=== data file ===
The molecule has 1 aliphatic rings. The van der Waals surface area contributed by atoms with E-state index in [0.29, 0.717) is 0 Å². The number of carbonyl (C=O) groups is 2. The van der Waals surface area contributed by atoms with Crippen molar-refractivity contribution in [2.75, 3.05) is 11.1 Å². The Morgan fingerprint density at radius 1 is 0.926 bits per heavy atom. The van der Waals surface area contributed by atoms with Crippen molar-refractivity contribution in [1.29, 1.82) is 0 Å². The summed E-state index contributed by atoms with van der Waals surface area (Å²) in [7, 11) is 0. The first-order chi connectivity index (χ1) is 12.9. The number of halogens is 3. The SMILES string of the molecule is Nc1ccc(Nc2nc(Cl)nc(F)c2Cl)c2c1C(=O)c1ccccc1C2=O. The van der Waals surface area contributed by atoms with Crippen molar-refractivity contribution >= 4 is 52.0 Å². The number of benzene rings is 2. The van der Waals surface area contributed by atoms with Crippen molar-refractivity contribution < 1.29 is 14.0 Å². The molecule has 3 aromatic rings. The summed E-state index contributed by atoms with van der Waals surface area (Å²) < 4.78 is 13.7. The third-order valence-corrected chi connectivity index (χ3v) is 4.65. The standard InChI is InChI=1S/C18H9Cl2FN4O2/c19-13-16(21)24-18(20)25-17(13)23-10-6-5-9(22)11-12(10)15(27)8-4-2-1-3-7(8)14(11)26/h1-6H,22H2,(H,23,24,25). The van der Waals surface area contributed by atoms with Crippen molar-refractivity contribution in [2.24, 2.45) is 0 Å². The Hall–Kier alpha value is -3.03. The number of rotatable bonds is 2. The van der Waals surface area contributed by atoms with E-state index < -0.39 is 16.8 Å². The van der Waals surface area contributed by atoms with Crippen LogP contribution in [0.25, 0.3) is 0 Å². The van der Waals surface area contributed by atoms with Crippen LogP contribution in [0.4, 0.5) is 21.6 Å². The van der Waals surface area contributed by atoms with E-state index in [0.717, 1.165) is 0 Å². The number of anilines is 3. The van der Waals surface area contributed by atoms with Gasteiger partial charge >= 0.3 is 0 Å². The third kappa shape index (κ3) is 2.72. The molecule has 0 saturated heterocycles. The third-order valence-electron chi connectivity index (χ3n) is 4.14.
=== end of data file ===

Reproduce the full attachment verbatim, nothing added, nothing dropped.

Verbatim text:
The molecule has 1 aliphatic rings. The van der Waals surface area contributed by atoms with E-state index in [0.29, 0.717) is 0 Å². The number of carbonyl (C=O) groups is 2. The van der Waals surface area contributed by atoms with Crippen molar-refractivity contribution in [2.75, 3.05) is 11.1 Å². The Morgan fingerprint density at radius 1 is 0.926 bits per heavy atom. The van der Waals surface area contributed by atoms with Crippen molar-refractivity contribution in [1.29, 1.82) is 0 Å². The summed E-state index contributed by atoms with van der Waals surface area (Å²) in [7, 11) is 0. The first-order chi connectivity index (χ1) is 12.9. The number of halogens is 3. The SMILES string of the molecule is Nc1ccc(Nc2nc(Cl)nc(F)c2Cl)c2c1C(=O)c1ccccc1C2=O. The van der Waals surface area contributed by atoms with Crippen molar-refractivity contribution >= 4 is 52.0 Å². The number of benzene rings is 2. The van der Waals surface area contributed by atoms with Crippen molar-refractivity contribution < 1.29 is 14.0 Å². The molecule has 3 aromatic rings. The summed E-state index contributed by atoms with van der Waals surface area (Å²) < 4.78 is 13.7. The third-order valence-corrected chi connectivity index (χ3v) is 4.65. The standard InChI is InChI=1S/C18H9Cl2FN4O2/c19-13-16(21)24-18(20)25-17(13)23-10-6-5-9(22)11-12(10)15(27)8-4-2-1-3-7(8)14(11)26/h1-6H,22H2,(H,23,24,25). The van der Waals surface area contributed by atoms with Crippen molar-refractivity contribution in [2.24, 2.45) is 0 Å². The Hall–Kier alpha value is -3.03. The number of rotatable bonds is 2. The van der Waals surface area contributed by atoms with E-state index < -0.39 is 16.8 Å². The van der Waals surface area contributed by atoms with Crippen LogP contribution in [0.25, 0.3) is 0 Å². The van der Waals surface area contributed by atoms with Crippen LogP contribution in [0.4, 0.5) is 21.6 Å². The van der Waals surface area contributed by atoms with E-state index in [0.717, 1.165) is 0 Å². The number of anilines is 3. The van der Waals surface area contributed by atoms with Gasteiger partial charge >= 0.3 is 0 Å². The third kappa shape index (κ3) is 2.72. The molecule has 0 saturated heterocycles. The third-order valence-electron chi connectivity index (χ3n) is 4.14.